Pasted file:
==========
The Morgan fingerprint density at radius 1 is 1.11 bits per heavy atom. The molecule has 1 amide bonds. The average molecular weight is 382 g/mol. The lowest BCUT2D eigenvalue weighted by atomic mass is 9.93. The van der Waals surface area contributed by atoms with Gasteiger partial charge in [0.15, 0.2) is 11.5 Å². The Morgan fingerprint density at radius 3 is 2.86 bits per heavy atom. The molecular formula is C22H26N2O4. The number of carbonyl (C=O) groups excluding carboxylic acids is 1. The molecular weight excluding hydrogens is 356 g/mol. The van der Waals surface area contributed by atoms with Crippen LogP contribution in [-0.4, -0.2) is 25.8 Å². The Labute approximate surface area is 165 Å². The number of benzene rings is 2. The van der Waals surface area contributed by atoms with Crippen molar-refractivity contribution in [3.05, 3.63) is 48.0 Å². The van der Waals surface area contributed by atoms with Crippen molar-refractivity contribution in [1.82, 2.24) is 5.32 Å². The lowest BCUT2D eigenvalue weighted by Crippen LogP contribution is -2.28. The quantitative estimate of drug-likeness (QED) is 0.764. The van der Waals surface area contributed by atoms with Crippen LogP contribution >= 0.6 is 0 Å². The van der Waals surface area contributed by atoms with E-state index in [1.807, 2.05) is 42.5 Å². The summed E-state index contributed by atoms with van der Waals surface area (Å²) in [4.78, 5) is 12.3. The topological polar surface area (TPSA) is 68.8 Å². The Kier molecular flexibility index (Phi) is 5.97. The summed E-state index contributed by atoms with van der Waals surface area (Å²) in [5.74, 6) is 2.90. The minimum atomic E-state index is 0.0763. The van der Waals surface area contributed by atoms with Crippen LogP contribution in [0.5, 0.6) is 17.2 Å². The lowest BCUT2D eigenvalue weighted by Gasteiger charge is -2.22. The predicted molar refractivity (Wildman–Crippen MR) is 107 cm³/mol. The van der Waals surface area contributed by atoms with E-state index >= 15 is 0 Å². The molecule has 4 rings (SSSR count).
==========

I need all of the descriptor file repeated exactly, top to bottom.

The Morgan fingerprint density at radius 1 is 1.11 bits per heavy atom. The molecule has 1 amide bonds. The average molecular weight is 382 g/mol. The lowest BCUT2D eigenvalue weighted by atomic mass is 9.93. The van der Waals surface area contributed by atoms with Gasteiger partial charge in [0.15, 0.2) is 11.5 Å². The Morgan fingerprint density at radius 3 is 2.86 bits per heavy atom. The molecular formula is C22H26N2O4. The number of carbonyl (C=O) groups excluding carboxylic acids is 1. The molecular weight excluding hydrogens is 356 g/mol. The van der Waals surface area contributed by atoms with Crippen LogP contribution in [-0.4, -0.2) is 25.8 Å². The Labute approximate surface area is 165 Å². The number of benzene rings is 2. The van der Waals surface area contributed by atoms with Crippen molar-refractivity contribution in [3.05, 3.63) is 48.0 Å². The van der Waals surface area contributed by atoms with Crippen molar-refractivity contribution in [1.82, 2.24) is 5.32 Å². The lowest BCUT2D eigenvalue weighted by Crippen LogP contribution is -2.28. The quantitative estimate of drug-likeness (QED) is 0.764. The van der Waals surface area contributed by atoms with Crippen LogP contribution >= 0.6 is 0 Å². The van der Waals surface area contributed by atoms with E-state index in [1.807, 2.05) is 42.5 Å². The summed E-state index contributed by atoms with van der Waals surface area (Å²) in [4.78, 5) is 12.3. The topological polar surface area (TPSA) is 68.8 Å². The Kier molecular flexibility index (Phi) is 5.97. The summed E-state index contributed by atoms with van der Waals surface area (Å²) in [5.74, 6) is 2.90. The minimum atomic E-state index is 0.0763. The van der Waals surface area contributed by atoms with Crippen LogP contribution in [0.5, 0.6) is 17.2 Å². The lowest BCUT2D eigenvalue weighted by Gasteiger charge is -2.22. The predicted molar refractivity (Wildman–Crippen MR) is 107 cm³/mol. The van der Waals surface area contributed by atoms with E-state index >= 15 is 0 Å². The molecule has 4 rings (SSSR count).